It has been a pleasure working on “open data” at the World Bank the past four years. Open data brought together many of my professional and personal interests including data, technology, transparency, citizen engagement, social good, and innovation. In fact, despite experiencing both boundless potential and disappointing limitations, I am even more passionate about both “open” and “data” today as I was in 2011. Despite my bullish feelings, there are some lessons that I’ve learned along the way and ideas that I feel the industry and its diverse set of stakeholders must embrace in order to make good on the lofty (but still reachable!) promises of the “open” movement. Clear eyes are a great complement to a full heart. So here they are.
Go Deep & Wide (but in that order)
Like most concepts that heavily rely on digital technology and dissemination, the opportunity to scale broadly from inception is extremely enticing. Understandably, this allure is hard to ignore for the most ambitious among us. I also understand that choosing just one approach represents a false choice. It is of course optimal and possible to select both. I am just advocating here for a bit more initial focus on operationally-relevant “deep” activities versus a more symbolic “wide” opportunity. This could mean applying open data principles to a specific project rather than an entire global portfolio of activities. Deep could also mean going as local and granular as possible. This approach forces you to think about specific pain-points and address problems that open data can help resolve versus just selling broad long-term goals.
If you show success by demonstrating meaningful results in a deeper scenario, ideas and concepts will also scale naturally. It is just not advisable to start building a house from the roof-down. Can it be done? Yes, because nothing is impossible. Do you really want to do that though? If so, do you really have the time and resources?
Open Data + Open Process = Open Decision
Providing people raw data and information is great, but when coupled with decision-making criteria and the decisions themselves, it is an extremely powerful combination. As an example, I have long been impressed by the Millennium Challenge Corporation’s leadership in this area- see transparency around its Country Selection Process. The startup Buffer is also a great example of what real internal transparency looks like- see Open Salaries: Our Transparent Formula. I don’t think most organizations or people are ready for transparency like Buffer, but we could all certainly stand to apply a few more doses. Sharing data and knowledge is a great start. Sharing decision-making power is a revolutionary act.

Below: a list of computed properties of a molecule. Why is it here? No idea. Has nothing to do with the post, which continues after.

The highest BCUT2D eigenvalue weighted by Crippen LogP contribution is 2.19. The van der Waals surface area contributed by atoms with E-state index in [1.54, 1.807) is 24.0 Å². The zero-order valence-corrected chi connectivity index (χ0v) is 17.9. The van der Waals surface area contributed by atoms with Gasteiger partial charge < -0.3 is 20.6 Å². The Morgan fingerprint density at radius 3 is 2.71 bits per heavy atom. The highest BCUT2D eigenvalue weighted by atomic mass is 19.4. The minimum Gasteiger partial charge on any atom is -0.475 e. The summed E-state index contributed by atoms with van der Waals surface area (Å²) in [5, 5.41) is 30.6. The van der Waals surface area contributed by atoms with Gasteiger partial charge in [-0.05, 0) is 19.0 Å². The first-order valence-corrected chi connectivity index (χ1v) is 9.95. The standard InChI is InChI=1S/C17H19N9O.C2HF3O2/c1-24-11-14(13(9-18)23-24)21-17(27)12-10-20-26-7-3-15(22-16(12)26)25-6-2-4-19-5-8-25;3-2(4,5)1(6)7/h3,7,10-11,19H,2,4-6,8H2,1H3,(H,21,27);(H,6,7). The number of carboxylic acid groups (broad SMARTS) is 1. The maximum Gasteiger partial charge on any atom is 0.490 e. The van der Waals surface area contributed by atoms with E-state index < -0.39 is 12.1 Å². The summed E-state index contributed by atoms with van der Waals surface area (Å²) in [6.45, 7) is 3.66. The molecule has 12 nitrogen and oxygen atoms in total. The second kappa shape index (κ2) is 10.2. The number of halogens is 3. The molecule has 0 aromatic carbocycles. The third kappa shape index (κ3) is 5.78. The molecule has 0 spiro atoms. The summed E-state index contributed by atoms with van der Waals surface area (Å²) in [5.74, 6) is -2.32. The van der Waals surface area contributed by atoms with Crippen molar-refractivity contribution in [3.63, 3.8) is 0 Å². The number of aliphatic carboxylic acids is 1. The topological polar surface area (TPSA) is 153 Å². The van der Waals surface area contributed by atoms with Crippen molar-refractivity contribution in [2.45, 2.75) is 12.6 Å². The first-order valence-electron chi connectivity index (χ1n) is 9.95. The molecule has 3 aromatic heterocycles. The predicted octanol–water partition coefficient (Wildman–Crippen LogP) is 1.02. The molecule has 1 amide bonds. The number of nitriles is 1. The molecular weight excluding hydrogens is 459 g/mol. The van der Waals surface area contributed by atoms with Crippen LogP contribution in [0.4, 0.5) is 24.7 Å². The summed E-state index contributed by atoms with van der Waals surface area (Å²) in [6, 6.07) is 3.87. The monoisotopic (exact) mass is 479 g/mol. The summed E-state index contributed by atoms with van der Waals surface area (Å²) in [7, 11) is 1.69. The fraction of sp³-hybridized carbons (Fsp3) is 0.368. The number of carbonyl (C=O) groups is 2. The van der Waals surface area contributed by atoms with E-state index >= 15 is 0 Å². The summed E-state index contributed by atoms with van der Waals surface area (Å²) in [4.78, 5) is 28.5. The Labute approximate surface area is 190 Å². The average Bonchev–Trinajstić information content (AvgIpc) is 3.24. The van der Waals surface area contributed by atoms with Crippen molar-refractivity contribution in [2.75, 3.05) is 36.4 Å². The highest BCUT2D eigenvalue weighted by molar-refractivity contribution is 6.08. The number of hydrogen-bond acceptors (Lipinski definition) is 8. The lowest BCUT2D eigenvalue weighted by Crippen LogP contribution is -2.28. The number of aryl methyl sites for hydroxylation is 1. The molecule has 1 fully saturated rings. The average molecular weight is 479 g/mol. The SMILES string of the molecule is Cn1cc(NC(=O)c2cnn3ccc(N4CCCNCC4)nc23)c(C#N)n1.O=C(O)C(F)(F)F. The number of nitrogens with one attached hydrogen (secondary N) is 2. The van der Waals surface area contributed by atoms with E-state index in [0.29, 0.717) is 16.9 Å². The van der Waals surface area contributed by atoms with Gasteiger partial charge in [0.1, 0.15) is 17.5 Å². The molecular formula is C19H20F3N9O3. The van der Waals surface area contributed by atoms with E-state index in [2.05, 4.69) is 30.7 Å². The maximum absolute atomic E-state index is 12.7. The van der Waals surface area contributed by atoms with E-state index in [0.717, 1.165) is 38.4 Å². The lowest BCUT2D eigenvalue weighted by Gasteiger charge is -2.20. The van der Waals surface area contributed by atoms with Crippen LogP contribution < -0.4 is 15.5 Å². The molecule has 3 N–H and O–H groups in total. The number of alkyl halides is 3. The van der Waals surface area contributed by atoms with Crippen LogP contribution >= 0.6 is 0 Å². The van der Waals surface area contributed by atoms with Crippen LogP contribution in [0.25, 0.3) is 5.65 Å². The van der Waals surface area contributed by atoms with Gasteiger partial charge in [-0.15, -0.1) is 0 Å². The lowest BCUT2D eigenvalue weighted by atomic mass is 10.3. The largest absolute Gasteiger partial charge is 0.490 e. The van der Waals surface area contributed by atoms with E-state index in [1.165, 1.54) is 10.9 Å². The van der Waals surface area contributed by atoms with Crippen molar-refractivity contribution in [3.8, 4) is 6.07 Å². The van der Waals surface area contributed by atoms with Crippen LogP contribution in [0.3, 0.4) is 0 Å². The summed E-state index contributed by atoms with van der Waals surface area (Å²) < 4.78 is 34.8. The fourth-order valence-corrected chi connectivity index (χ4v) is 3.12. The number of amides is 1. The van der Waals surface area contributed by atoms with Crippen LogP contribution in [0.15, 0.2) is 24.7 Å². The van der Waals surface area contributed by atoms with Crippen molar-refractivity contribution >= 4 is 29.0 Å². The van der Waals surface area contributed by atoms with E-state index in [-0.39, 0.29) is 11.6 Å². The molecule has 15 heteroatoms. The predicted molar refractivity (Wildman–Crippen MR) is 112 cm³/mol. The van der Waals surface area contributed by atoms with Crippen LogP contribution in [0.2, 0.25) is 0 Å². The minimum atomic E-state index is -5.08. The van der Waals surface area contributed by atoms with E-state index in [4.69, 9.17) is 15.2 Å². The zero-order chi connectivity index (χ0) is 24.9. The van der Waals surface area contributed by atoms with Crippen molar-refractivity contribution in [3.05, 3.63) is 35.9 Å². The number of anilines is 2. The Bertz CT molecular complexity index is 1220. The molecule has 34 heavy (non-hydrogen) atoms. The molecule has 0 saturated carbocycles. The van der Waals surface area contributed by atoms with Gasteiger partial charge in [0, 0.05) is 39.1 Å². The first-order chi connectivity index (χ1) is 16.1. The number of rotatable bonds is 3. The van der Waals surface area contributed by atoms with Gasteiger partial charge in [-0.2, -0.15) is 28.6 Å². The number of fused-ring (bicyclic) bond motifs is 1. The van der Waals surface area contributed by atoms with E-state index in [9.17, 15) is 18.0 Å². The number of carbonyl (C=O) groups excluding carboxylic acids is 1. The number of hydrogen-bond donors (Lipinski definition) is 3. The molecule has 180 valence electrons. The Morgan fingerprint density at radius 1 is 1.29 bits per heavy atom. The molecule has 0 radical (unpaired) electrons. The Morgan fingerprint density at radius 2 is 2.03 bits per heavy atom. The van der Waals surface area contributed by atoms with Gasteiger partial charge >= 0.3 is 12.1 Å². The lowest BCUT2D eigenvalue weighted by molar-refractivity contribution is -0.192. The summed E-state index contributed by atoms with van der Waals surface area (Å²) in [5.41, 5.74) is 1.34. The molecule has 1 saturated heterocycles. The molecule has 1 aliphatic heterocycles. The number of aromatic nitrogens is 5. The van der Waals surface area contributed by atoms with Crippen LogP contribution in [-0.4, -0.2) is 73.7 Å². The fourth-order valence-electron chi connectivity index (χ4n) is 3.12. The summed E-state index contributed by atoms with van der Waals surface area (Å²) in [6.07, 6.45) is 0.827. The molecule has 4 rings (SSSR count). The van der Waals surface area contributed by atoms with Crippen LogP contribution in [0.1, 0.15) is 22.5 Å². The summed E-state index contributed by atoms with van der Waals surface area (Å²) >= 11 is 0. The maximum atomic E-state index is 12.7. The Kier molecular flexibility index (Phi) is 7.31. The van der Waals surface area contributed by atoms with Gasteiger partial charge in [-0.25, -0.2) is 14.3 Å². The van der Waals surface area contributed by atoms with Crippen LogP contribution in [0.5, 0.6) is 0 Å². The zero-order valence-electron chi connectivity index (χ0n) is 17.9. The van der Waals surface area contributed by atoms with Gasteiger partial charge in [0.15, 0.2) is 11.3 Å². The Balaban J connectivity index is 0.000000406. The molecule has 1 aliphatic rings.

Walking the Talk
Transparency’s power can only be fully captured if wielded as a double-edged sword. Understandably and naturally, the idea of opening someone else’s data is typically far more appealing than opening your own. Many transparency groups and civil society organizations that advocate for transparency balk at applying the same principles they are calling for; this seems like a flawed approach. Nothing strengthens a moral position quite like talking and walking the talk. Additionally, this also strengthens the advocate’s case by offering more personal insight into the specific pain points of transparency and solutions to alleviate them.
Data’s worth and value should stem from its utility and ultimately use. We simply cannot ignore the fact that globally, 3 in 5 people do not have access to the internet in 2014. While this number is rapidly rising thanks to mobile technology, we must be realistic about the nature and impact of internet-based interventions in light of our target audiences. In the current environment, open data should be nested alongside broader digital literacy and capacity building activities. While this applies primarily to the developing world, even in Europe and the United States roughly 1 in 4 adults are offline. That is a lot of people without direct access to all the civic and social goodness being offered. Not everyone will be a power user of your data and there are of course other intermediaries that can help deliver information, but inclusiveness should be an unwavering priority.
Clearly, this is not a simple problem. I often re-visit and struggle with Emily Badger’s piece How the Internet Reinforces Inequality in the Real World, and I believe addressing, accounting, and minimizing this dynamic has great significance and implications not just for open data but for our entire world.
In closing, most of all I have appreciated the way open data has brought together many diverse perspectives and backgrounds. It is a community and a family that I hold dear.
Information, data, and knowledge want to be free, and I am glad to have had a small part in this revolutionary act.